In Family Studies, our theme this year is “Can Change Occur Without Action?” We visit various topics within Sociology while bringing it back to these two concepts. At the moment we’re taking a look at adolescence, a concept that we would have never considered a century ago. Researchers have outlined changes that occur in the brain thanks to this phenomenon. One of the TED talks we explored was Sarah-Jayne Blackmore’s “The Mysterious Workings of the Adolescent Brain.”
After we pulled out some of the themes and chatted about the implications of this research, I asked students to consider their current experiences at our school. What was working? What stories could they tell? What questions could they ask?
Here is a post from a group I received on Freshgrade. I am impressed by their suggestions as well as their candidness with respect to areas of the teaching profession that we often discuss on professional development days and every day.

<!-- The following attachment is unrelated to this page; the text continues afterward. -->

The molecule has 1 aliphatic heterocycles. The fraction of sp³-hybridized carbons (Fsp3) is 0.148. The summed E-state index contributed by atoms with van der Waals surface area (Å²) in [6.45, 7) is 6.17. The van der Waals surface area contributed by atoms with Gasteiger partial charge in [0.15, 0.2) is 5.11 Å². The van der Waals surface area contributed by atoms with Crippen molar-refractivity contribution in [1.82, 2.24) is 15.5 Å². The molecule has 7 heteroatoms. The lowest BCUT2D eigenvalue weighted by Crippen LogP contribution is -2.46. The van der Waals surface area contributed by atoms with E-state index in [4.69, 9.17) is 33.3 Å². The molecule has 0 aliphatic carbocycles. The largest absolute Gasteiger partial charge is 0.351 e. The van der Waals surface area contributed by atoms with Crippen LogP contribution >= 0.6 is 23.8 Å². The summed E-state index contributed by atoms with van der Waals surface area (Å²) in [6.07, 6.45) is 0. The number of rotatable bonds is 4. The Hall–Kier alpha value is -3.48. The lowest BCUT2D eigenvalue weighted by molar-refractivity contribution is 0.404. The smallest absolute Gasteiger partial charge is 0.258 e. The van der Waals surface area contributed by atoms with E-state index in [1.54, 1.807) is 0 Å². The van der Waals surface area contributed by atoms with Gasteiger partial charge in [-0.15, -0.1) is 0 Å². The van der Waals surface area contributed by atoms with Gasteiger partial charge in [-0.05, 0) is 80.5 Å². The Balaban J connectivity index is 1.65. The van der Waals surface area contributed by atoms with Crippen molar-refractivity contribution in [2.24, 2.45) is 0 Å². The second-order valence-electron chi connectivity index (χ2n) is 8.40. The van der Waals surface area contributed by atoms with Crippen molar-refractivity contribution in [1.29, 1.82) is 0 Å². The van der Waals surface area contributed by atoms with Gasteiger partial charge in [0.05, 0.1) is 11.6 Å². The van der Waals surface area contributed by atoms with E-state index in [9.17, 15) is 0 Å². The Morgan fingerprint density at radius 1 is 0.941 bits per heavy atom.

Top ten recommendations for teachers --- 1) Updated materials and books: It is difficult for students to relate to a textbook that is older than they are, and no one should lose marks because of worn materials. 2) Mandatory technology courses for teachers: technology should not be avoided, nor should class time be lost, because a teacher does not fully understand how to use certain equipment or applications. 3) More coordination between teachers for test and project dates: multiple overlapping test and project dates can be emotionally exhausting for a student, and more discussion into due dates may ease that tension. 4) More projects: Memorization can only go so far, and incorporating more projects into the curriculum would push the students to apply their knowledge. 5) More student input into the lesson plans: In the end, it's the students education, and having them help plan out the curriculum would make them more engaged and interesting in the material. 6) More emphasis on the individual: Every student is different, and every student learns differently, and teachers should encourage the use of individual learning styles alongside the ones they teach. 7) Use of personal devices: Students often use their personal devices to distract themselves from the class, so incorporating that technology where appropriate do so will encourage participation and keep students engaged. 8) Flex times: Always have an established flex time that students feel comfortable coming to to seek assistance. Instead of being only at lunch, have sessions after school as well. 9) More application of current trends and culture into lesson plans: Students connect more to material they have experienced or are experiencing, and such inclusion will prevent students from losing interest in the topic. 10) Build up the students, don't tear them down: Focusing and celebrating a students strengths as opposed to their weaknesses will earn more respect from the student, and make them actually want to attend school. Teacher Do's and Don'ts --- Do -discussions about the material in class during class time -allow students 1 on 1 time with the teacher -give option to work alone on all projects -trust students until given a reason not to -try to relate to students -use humour -connect to current events and trends -allow students to explain answers -provide many options for learning -have flex time -give praise where deserved -give punishments where appropriate -if a student shows interest in a subject, embrace that -encourage student pursuit of hobbies -give guidelines for projects, but allow for interpretation -reasonable deadlines -encourage reasonable use of technology -talk to student about problems in private Don't -split students into groups to discuss material on their own, they will procrastinate -don't jump to conclusions about students (ex. All methods of teaching will work for the same students) -force personal opinions and morals onto students -engage in needless arguments with students -talk the entire time with no breaks -mumble -assume anything (ex. Student reasoning for an answer) -discredit methods of learning -ask students where they do and don't want to sit and putting them where they don't want to sit so they can learn to like it, they will never like it -punish the whole class for one students actions -use a students mistake as a class example of what not to do -yell -use humiliation tactics as punishments -hand back tests in order of best to worst -make students mark other people's tests -repeat notes and note packages -call out student marks or make students call out their marks Stories --- S*****'s story: S***** was very interested in learning various languages, and decided to start with a beginner French 11 class. On the first day, the teacher assigned multiple work sheets and readings. The following days are the same, with verbal lessons being fast and hard to absorb. The first quiz arrives and S***** is overwhelmed and confused. The teacher explained their reasoning was to push through the fundamentals as fast as possible so the class wouldn't have to rely on translator technology. S***** drops the class. 1.) Why may the teacher have not wanted to use the technology? 2.) Do you think the worksheets are the best way to absorb knowledge? Are readings a better way to do this? Are verbal lessons? T****'s story: There is a common way of teaching the so called, tough love. This can be an effective way of teaching and it can give the kick a student needs to succeed. Although this may come from a more positive perspective on the teacher's side. The probably use this technique with out the student's background. It possible that this can effect the relationship between the two of them. If the do no engage in a one on one discussion on this topic. A teacher may not see this in a negative light but a student may associate with a negative with one. Perhaps from a common behaviour they are familiar with or from any other atmosphere that affects them psychologically. 1) What is the purpose behind the teacher using this technique? 2) How could this effect the student and can it be solved? R***'s story: "We're going to watch two videos today" said my socials 11 teacher. Although other times it was hard, I was determined this time not to fall asleep. But unfortunately, as soon as the video started, my eyelids started to droop, and I kept trying to make myself wake up. Without my noticing, my head would drop down, and then I would have to try to wake myself up again. This kept repeating until the video ended. I ended up being forced to stay after class. My teacher told me I should pay more attention to the videos, and that it was disrespectful to fall asleep during the videos. I understand that, but the videos made it so easy to fall asleep. Even my friend, who is always attentive, said that she gets sleepy during the videos. The videos weren't boring, but the narration was very monotonous. 1) How could the teacher have made the class pay more attention to the videos? 2) Besides videos, what else can teachers do to make class more interesting?